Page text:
Trying to put to bed a number of outstanding writing commitments has meant that the regularity of posts here at PCaL has been somewhat sporadic of late. I make no apology for this. For those who may be interested, here’s what I’ve been working on instead:
- A book of sermons (about half of which are previously unpublished) by PT Forsyth. The book, which should be out later this year, is (provisionally) titled ‘Descending on Humanity and Intervening in History’: Notes from the Pulpit Ministry of P.T. Forsyth. It includes a Foreword by Professor David Fergusson and an Introduction by yours truly with the title ‘Preaching sub specie crucis: An Introduction to the Preaching Ministry of P.T. Forsyth’. It will be published by Pickwick Publications (an imprint of Wipf and Stock’s).
- Putting the finishing touches on an essay for a volume on Evangelical Calvinism (also to be published by Pickwick) which is being edited by Myk Habets and Bobby Grow. My contribution is titled ‘“Tha mi a’ toirt fainear dur gearan”: J. McLeod Campbell and P.T. Forsyth on the Extent of Christ’s Vicarious Ministry’.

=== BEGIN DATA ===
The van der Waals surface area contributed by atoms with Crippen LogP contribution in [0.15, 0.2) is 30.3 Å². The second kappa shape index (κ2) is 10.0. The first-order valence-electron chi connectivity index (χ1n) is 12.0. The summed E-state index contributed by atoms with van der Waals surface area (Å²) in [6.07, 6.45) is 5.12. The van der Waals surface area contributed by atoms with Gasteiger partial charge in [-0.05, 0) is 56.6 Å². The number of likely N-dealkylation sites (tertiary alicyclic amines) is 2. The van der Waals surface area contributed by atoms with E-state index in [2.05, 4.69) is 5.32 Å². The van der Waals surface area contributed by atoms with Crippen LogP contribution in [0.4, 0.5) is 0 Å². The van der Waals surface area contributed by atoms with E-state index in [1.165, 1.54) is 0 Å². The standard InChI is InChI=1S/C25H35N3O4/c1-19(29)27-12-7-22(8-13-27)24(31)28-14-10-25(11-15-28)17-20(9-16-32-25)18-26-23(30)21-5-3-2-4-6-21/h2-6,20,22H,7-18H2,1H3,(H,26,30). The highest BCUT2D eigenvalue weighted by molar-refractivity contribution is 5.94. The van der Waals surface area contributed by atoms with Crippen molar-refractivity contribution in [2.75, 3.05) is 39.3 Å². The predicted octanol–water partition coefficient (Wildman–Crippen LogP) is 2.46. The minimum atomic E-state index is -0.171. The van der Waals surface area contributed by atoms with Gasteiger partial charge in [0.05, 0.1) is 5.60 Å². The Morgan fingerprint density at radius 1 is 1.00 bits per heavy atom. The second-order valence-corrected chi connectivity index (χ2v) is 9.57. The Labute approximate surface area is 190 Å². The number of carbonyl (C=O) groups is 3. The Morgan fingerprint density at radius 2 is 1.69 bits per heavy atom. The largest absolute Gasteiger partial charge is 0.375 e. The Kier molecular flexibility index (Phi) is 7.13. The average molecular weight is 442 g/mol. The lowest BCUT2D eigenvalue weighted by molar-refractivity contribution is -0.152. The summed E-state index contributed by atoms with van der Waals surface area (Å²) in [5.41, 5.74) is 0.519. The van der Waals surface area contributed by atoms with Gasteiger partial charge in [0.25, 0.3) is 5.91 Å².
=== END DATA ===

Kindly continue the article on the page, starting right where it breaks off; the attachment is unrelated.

- Mastering Indian cooking. No book or TV series on this topic has been planned as yet, but I’m open to offers from publishers and media producers.
- Editing a series of conference papers for the volume To Mend the World: A Confluence of Theology and the Arts (also to be published by Pickwick).
- Hallowed Be Thy Name: The Sanctification of All in the Soteriology of Peter Taylor Forsyth (formerly known as ‘my PhD thesis’ and which is currently undergoing a long-overdue light edit) will appear in T&T Clark’s Studies in Systematic Theology series … again, hopefully this year. The description reads:
This book fills a noticeable gap in Forsyth studies. It provides readers interested in the thought of Forsyth with a way of reading and critiquing his corpus, and that in a way that takes due account of, and elucidates, the theological, philosophical and historical locale of his thought. Goroncy explores whether the notion of ‘hallowing’ provides a profitable lens through which to read and evaluate Forsyth’s soteriology. He suggests that the hallowing of God’s name is, for Forsyth, the way whereby God both justifies himself and claims creation for divine service. This book proposes that reading Forsyth’s corpus as essentially an exposition of the first petition of the Lord’s Prayer is an invitation to better comprehend not only his soteriology but also, by extension, his broader theological vision and interests.